In its landmark judgment of 26 February 2007 "Concerning Application of the Convention on the Prevention and Punishment of the Crime of Genocide" (Bosnia and Herzegovina v. Serbia and Montenegro), the International Court of Justice (ICJ) ruled, inter alia, that all Contracting Parties have a direct obligation to "prevent genocide." Indeed, somewhat counter-intuitively, the ICJ even found it easier to acknowledge this obligation expressis verbis than the (expectedly antecedent) requirement "not to commit genocide themselves."
There is more. US President Trump's favored posture of "America First" is itself an impediment to properly enforcing anti-genocide legal norms. For this president especially, certain presumed imperatives of geopolitical advantage are sure to take precedence over any more abstract or inconspicuous legal notions of "mutual assistance." But for those few remaining Americans who might still take seriously a flippant president's plainly willful disregard of this nation's fundamental legal obligations and responsibilities - expectations as urgent as preventing cascading instances of mass murder in the Arab Middle East - such likely Trump abandonment could signify this country's regrettable devolution from a once great nation to a de facto "co-conspirator" in relentless Syrian regime crimes against humanity.
Niccolo Machiavelii had fused Aristotle's plans for a more scientific study of world politics with brutally cynical assumptions about geopolitics, or Realpolitik. His best known conclusion, in this regard, focused on the timeless dilemma of practicing goodness in an evil world: "A man who wishes to make a profession of goodness in everything must necessarily come to grief among so many who are not good" (see The Prince, Chapter XV).
If taken too literally, this advice could lead not only individuals, but also entire nations, toward an insufferably primal "state of nature." This movement would describe a condition of fully rampant anarchy and disorder, one perhaps best explained by another classic political philosopher, the seventeenth century Englishman Thomas Hobbes. In his Leviathan (also well-known to America's Thomas Jefferson), the life of man in this raw or "every man for himself" state is inevitably plain. This corrosively sad life, we would learn, must inevitably be "solitary, poor, nasty, brutish and short."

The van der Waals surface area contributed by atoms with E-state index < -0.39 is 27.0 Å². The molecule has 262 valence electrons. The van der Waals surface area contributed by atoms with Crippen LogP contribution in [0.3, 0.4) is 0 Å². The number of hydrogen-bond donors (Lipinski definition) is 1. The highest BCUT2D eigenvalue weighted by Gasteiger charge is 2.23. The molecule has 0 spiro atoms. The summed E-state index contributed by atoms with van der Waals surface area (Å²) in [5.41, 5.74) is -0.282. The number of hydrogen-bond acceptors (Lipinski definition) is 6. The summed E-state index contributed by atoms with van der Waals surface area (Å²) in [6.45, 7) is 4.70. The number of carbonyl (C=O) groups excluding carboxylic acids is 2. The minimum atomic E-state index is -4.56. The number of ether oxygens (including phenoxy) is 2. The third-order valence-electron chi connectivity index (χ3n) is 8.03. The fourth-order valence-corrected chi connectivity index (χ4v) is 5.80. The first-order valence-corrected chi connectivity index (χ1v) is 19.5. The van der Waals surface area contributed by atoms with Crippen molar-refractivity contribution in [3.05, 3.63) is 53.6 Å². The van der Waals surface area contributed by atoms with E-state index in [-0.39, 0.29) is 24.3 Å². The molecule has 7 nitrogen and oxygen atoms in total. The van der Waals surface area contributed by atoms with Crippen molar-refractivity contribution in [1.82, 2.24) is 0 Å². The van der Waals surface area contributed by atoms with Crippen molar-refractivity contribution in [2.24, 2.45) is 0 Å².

Gabriela Mistral, the Chilean poet who won the Nobel Prize for Literature in 1945, once wrote that crimes against humanity carry within themselves "a moral judgment over an evil in which every feeling man and woman concurs." At this critical juncture in our national history, one where an American president is evidently prepared to abandon our pragmatic interests and our national legal obligations at the same time, a manifestly last hope must lie in the following awareness:
Surrendering Syria's devastated populations to an all-out regime generated genocide would represent an ultimate American disregard for pertinent law. More precisely, and even irreversibly, it would conspicuously align the United States not with the proponents of global justice, but with the perpetrators of genocide.
Louis René Beres (Ph.D., Princeton, 1971) is the author of twelve books and several hundred articles dealing with international law. He was born in Zürich, Switzerland, at the end of World War II, the only son of Austrian Holocaust refugees.
Reposted with writer's permission: Louis René Beres, Donald Trump, Syria and the Prevention of Genocide, JURIST - Academic Commentary, Apr. 5, 2018, http://jurist.org/forum/2018/04/louis-beres-trump-syria.php.This article was prepared for publication by Kelly Cullen, a JURIST Section Editor. Please direct any questions or comments to him at [email protected]